New Lifetime Movie is Based on a Real Stockholm Syndrome Case From 1976

Maddie Nichols stars in Lifetime's new movie "A Murder to Remember"

Lifetime Maddie Nichols stars in Lifetime's new movie "A Murder to Remember"

The latest Lifetime “Ripped From the Headlines” TV movie is called A Murder to Remember, which is based on “Empty Promises and Other True Cases” by prolific true crime writer Ann Rule.

The film “follows Javier (Kevin Rodriguez) and Robin Rivera (Maddie Nichols) as they celebrate their one-year anniversary on a camping trip. But when Javier ends up dead, Robin finds herself alone in the rough wilderness. She accepts help from another camper, a mysterious stranger named Sam (TC Matherne) and slowly places her life in his hands. But is Sam there to protect Robin? Or does she need protecting from him?”

Here’s what you need to know about the case on which the book and film were based.

Javier and Robin River Are Based on Julio and Candra Torres

In Rule’s book “Empty Promises,” the subject of “A Murder to Remember” is the story called “The Stockholm Syndrome,” which is the phenomenon where feelings of trust or even affection develop in victims toward their captors. The subjects’ names in the novel are Robin and Hank Marcus, but in real life, their names were Candra and Julio Torres.

It was 1976 and the Torreses were going camping in the foothills of Oregon’s Mount Hood to celebrate their first wedding anniversary along with their collie, Rusty. On the trip, they met Thomas Leslie Brown, who offered to show them a spot he knew would be good for fishing.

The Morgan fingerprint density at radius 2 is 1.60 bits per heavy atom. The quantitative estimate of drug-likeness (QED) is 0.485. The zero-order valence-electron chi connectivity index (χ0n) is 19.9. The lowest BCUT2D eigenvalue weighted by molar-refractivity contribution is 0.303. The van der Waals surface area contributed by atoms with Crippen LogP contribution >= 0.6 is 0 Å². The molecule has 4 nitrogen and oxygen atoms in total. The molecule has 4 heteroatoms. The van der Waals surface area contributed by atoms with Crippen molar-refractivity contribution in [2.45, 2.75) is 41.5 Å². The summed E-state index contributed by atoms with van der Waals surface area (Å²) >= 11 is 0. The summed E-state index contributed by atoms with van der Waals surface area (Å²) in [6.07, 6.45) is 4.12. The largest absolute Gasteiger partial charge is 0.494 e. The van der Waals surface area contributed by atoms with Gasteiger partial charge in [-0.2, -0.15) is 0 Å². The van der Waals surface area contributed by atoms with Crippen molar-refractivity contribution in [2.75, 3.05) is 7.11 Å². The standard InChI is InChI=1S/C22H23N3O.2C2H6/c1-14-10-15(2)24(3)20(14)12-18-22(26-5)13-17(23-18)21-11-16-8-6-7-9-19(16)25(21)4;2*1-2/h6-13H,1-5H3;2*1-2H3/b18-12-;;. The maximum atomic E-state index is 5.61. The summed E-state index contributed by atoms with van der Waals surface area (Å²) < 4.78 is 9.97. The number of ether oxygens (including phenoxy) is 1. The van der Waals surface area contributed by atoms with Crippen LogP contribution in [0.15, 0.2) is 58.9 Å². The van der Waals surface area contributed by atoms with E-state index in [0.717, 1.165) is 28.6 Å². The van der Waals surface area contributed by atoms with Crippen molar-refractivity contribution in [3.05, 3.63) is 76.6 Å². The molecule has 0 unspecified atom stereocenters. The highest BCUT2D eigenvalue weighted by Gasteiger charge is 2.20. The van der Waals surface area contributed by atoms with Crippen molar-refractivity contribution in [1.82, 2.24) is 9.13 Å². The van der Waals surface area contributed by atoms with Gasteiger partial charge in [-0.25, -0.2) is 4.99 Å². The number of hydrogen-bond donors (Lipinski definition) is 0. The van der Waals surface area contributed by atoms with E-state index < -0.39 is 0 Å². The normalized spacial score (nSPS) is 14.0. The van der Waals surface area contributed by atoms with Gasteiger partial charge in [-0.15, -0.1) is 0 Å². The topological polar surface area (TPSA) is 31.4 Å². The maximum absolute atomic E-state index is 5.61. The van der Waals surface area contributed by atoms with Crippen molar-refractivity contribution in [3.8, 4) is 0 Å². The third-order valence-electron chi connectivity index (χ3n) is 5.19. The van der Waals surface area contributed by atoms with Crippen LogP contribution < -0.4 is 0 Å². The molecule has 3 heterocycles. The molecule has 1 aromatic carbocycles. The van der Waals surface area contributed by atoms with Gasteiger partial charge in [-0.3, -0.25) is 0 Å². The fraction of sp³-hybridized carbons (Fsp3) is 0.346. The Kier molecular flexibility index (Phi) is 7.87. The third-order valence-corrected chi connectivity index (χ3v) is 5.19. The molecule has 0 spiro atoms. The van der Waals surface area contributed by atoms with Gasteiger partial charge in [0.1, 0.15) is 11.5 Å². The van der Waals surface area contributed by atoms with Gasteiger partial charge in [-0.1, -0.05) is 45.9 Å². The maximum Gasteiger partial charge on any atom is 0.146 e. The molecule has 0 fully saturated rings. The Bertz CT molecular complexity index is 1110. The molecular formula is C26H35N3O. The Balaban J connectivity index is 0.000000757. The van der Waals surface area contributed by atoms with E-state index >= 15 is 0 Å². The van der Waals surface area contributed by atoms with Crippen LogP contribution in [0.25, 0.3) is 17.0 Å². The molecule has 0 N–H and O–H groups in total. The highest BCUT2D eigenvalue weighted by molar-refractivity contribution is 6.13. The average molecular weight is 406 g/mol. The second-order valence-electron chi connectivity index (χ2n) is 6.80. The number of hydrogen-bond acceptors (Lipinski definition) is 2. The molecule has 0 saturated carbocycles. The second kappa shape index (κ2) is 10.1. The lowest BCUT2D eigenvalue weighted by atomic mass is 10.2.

When Brown and Julio went off to hunt, Brown shot Julio, then came back and shot Rusty, leaving 16-year-old Candra alone with Brown. They were alone together for three days, then when they came to the offices of attorney James O’Leary, Candra was spinning a story about how Brown accidentally shot her husband and she didn’t want him to get in trouble for an accident.

The authorities eventually let Brown go and Julio and Rusty were buried. But Candra’s memory was playing tricks on her, she said in the book. Rule writes that Candra didn’t realize it at the time, but she was “beginning to come down from the intensive brainwashing she had undergone for three days” after her husband was killed.

She eventually managed to make her memories clearer and clearer and the following month, she and her parents went back to the sheriff’s office and told them Brown had killed Julio. She also said that Brown had repeatedly raped her over the three days. The case was reopened.

Brown Ostensibly Turned Himself In

At first, Candra failed lie detector test after lie detector test. But after working with a psychiatrist who testified to Candra’s brainwashing, the county eventually impaneled a grand jury, which ultimately agreed to try Brown for Julio’s murder. But Brown was long gone. How were they going to find him to charge him?

Brown took care of that. He heard about the warrant out for his arrest and brought himself to the Clackamas County sheriff’s office to “get it all straightened out.” He was calm, even cocky, and stuck to his story about it being an accident.

But at trial, Brown’s story was full of errors and holes because forensic evidence supported Candra’s revised version of what happened, not the programmed statement that Brown brainwashed her into thinking was the truth. The judge found him guilty and sentenced him to life in prison. Candra eventually remarried and has children and a new life, according to a CNN profile on the case.

A Murder to Remember premieres Saturday, August 1 at 8 p.m. ET/PT on Lifetime.

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